This volume offers the first comprehensive treatment of how the five canonical Greek novels represent slaves and slavery. In each novel, one or both elite protagonists are enslaved, and Owens explores the significance of the genre’s regular social degradation of these members of the elite.
Reading the novels in the context of social attitudes and stereotypes about slaves, Owens argues for an ideological division within the genre: the earlier novelists, Xenophon of Ephesus and Chariton, challenge and undermine elite stereotypes; the three later novelists, Longus, Achilles Tatius, and Heliodorus, affirm them. The critique of elite thinking about slavery in Xenophon and Chariton opens the possibility that these earlier authors and their readers included literate ex-slaves. The interests and needs of these authors and their readers shaped the emerging genre and not only made the protagonists’ slavery a key motif but also made slavery itself a theme that helped define the genre.
The Representation of Slavery in the Greek Novel will be of interest not only to students of the ancient novel but also to anyone working on slavery in the ancient world.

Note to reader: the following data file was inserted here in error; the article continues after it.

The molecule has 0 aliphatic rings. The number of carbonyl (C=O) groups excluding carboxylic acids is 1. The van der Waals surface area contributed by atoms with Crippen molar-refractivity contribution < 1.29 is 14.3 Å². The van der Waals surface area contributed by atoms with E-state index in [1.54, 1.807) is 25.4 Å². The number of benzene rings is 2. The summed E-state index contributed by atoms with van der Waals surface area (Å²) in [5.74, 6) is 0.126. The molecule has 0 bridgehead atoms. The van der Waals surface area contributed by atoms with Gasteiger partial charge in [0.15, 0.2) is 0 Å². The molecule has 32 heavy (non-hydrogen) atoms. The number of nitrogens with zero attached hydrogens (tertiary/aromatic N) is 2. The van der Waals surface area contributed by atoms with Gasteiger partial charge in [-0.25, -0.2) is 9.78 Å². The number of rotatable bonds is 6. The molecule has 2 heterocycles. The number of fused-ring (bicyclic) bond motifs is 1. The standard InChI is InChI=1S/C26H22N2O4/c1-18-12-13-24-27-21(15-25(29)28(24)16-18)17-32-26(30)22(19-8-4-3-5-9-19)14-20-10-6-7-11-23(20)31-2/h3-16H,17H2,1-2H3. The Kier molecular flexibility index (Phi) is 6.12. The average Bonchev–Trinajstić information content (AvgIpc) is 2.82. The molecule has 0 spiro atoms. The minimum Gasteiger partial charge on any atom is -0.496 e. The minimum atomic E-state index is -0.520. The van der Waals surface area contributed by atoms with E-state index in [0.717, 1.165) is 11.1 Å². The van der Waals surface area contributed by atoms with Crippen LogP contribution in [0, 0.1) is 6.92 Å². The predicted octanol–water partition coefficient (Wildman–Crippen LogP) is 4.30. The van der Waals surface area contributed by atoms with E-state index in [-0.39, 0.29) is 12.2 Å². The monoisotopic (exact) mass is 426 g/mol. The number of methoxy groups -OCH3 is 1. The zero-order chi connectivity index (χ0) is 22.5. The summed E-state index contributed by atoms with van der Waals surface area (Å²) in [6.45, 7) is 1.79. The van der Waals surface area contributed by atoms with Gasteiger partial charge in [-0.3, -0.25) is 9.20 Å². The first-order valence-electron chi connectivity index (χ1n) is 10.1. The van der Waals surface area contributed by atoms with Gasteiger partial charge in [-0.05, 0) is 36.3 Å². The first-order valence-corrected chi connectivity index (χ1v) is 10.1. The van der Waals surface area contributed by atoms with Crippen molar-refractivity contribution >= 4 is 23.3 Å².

Table of Contents
Introduction: Degradation and Resistance
1. Ephesiaca: Enslavement and Folktale
2. Callirhoe: Narratives of Slavery Explicit and Implied, Told and Retold
3. Two Novels About Slavery
4. Daphnis and Chloe: Slavery as Nature and Art
5. Slavery and Literary Play in Leucippe and Clitophon
6. Aethiopica: Love and Slavery, Philosophy and the Novel
Afterward: Conclusions Summarized and Two Points of Speculation
William M. Owens is Associate Professor of Classics at Ohio University in Athens, Ohio. His research focuses on the representation of social institutions, practices, and ideologies in ancient literature, in particular comedy and the novel.
"This is not the first book one should read on the Greek novel, but it is a necessary one... Altogether, the book well illustrates the centrality of slavery to the Greek novel, and shows how the ancient Greek novel became a cultural entrepot through which new comedy, Roman comedy, and other genres came to be appreciated in the Greek-speaking world under Roman rule." - Phoenix